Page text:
Rolls-Royce CEO says aviation needs to act on net zero pledges
(Reuters) - Aviation needs to accelerate the use of biofuels before new technologies like hydrogen and electric-powered aircraft become viable to limit emissions as demand for travel will not abate, the boss of Rolls-Royce said on Tuesday.
"Ultimately, one day I'm pretty confident that you'll be able to fly from here to San Francisco on an aircraft with something like a gas turbine burning hydrogen, but there's no way that we're going to be doing that in the next 15 years," Warren East told the Reuters IMPACT conference in London.
"So we need a transitional technology," said East, who will step down from the aero-engine maker at the end of the year.
Companies from oil majors to startups are making sustainable aviation fuels (SAF), which offer a reduction of up to 80% in carbon emissions over their lifecycle, using feedstocks like cooking oil.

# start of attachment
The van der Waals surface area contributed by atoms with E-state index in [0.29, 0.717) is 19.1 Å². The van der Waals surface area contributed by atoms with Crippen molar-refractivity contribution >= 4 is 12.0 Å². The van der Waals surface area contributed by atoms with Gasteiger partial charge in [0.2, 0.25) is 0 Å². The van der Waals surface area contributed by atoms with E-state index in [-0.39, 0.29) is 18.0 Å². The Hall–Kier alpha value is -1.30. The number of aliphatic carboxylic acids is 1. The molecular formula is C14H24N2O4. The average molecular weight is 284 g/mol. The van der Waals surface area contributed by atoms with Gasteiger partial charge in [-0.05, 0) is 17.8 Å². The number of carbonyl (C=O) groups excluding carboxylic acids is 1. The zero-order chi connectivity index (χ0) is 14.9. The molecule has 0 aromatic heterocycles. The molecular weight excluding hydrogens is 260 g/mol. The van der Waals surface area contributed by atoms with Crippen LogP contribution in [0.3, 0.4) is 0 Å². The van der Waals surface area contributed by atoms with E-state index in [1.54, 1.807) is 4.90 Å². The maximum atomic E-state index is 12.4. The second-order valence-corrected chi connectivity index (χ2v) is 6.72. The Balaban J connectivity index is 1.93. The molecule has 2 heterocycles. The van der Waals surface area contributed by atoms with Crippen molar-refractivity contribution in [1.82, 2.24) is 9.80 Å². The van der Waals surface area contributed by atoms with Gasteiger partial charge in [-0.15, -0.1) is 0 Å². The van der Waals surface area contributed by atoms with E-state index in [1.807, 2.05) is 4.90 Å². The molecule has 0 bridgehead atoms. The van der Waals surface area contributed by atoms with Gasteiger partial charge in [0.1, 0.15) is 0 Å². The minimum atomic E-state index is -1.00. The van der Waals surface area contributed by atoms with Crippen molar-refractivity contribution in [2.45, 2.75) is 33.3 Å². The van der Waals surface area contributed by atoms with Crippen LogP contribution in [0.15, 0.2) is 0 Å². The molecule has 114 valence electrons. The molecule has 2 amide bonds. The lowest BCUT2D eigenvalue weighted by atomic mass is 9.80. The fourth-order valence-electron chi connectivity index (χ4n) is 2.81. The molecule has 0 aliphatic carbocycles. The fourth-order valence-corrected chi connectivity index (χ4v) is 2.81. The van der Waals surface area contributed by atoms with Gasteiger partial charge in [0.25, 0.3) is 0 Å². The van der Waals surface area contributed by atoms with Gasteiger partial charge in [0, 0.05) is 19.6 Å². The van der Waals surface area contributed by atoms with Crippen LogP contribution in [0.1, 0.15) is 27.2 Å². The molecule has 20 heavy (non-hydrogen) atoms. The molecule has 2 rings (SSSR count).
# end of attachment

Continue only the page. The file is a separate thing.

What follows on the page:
SAF can be blended with traditional fuel and dropped straight into existing aircraft, but it is more expensive and makes up less than 1% of the fuel used by commercial aircraft today.
East said there would be an exponential rise in SAF as more capacity comes on stream.
But government intervention would be needed, for example in SAF mandates, to help the make the numbers stack up, he said.
Eventually, purely synthetic fuels made from carbon captured from the air combined with green-sourced hydrogen could offer a net zero solution, but the process is energy intensive.
One solution to the energy quandary is nuclear power, such as the small modular reactor Rolls is developing that could be supplying power to the grid by the end of the decade.
East said Britain's new government was supportive of the project. "The new government's quite busy at the moment, but my read is that they're very keen on it," he said.
He said aviation had to use technology to become net zero by 2050 - its stated goal - because people were not going to stop flying.
"People don't tend to go backwards," he said. "We learned about flying in the 20th century. It's now the 21st century and we're not going to go back."
(Reporting by Paul Sandle and Sarah Young Editing by Mark Potter)